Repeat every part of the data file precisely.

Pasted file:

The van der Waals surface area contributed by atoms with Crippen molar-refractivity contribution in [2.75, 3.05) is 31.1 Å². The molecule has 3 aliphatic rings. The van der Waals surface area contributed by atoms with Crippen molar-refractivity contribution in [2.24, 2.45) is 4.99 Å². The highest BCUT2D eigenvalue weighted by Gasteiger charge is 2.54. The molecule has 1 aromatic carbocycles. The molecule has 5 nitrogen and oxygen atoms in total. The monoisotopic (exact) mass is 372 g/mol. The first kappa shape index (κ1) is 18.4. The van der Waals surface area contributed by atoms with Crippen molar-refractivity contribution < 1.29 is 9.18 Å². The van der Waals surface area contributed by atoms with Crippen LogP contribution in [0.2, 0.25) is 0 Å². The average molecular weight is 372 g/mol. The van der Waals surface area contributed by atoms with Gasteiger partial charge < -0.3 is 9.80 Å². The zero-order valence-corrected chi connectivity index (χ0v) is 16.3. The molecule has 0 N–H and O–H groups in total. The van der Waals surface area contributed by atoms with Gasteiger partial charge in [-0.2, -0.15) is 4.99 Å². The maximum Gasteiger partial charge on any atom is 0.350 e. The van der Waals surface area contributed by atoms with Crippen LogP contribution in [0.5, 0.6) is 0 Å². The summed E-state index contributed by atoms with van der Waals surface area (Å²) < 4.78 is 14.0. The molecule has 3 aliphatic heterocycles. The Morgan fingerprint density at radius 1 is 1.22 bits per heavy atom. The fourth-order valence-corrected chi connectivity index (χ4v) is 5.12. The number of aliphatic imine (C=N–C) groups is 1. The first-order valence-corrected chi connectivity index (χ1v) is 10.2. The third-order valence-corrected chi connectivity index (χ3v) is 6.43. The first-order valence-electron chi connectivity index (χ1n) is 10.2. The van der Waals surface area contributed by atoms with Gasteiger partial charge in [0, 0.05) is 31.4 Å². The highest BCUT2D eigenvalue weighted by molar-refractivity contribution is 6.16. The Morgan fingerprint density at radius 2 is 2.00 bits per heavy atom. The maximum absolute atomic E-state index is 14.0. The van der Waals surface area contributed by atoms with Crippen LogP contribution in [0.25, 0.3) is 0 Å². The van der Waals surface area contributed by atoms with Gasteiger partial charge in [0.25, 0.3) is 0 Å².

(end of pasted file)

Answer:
The van der Waals surface area contributed by atoms with Crippen molar-refractivity contribution in [2.75, 3.05) is 31.1 Å². The molecule has 3 aliphatic rings. The van der Waals surface area contributed by atoms with Crippen molar-refractivity contribution in [2.24, 2.45) is 4.99 Å². The highest BCUT2D eigenvalue weighted by Gasteiger charge is 2.54. The molecule has 1 aromatic carbocycles. The molecule has 5 nitrogen and oxygen atoms in total. The monoisotopic (exact) mass is 372 g/mol. The first kappa shape index (κ1) is 18.4. The van der Waals surface area contributed by atoms with Crippen molar-refractivity contribution < 1.29 is 9.18 Å². The van der Waals surface area contributed by atoms with Crippen LogP contribution in [0.2, 0.25) is 0 Å². The average molecular weight is 372 g/mol. The van der Waals surface area contributed by atoms with Gasteiger partial charge < -0.3 is 9.80 Å². The zero-order valence-corrected chi connectivity index (χ0v) is 16.3. The molecule has 0 N–H and O–H groups in total. The van der Waals surface area contributed by atoms with Gasteiger partial charge in [-0.2, -0.15) is 4.99 Å². The maximum Gasteiger partial charge on any atom is 0.350 e. The van der Waals surface area contributed by atoms with Crippen LogP contribution in [0.5, 0.6) is 0 Å². The summed E-state index contributed by atoms with van der Waals surface area (Å²) < 4.78 is 14.0. The molecule has 3 aliphatic heterocycles. The Morgan fingerprint density at radius 1 is 1.22 bits per heavy atom. The fourth-order valence-corrected chi connectivity index (χ4v) is 5.12. The number of aliphatic imine (C=N–C) groups is 1. The first-order valence-corrected chi connectivity index (χ1v) is 10.2. The third-order valence-corrected chi connectivity index (χ3v) is 6.43. The first-order valence-electron chi connectivity index (χ1n) is 10.2. The van der Waals surface area contributed by atoms with Gasteiger partial charge in [0, 0.05) is 31.4 Å². The highest BCUT2D eigenvalue weighted by molar-refractivity contribution is 6.16. The Morgan fingerprint density at radius 2 is 2.00 bits per heavy atom. The maximum absolute atomic E-state index is 14.0. The van der Waals surface area contributed by atoms with Crippen LogP contribution in [0.25, 0.3) is 0 Å². The van der Waals surface area contributed by atoms with Gasteiger partial charge in [0.25, 0.3) is 0 Å².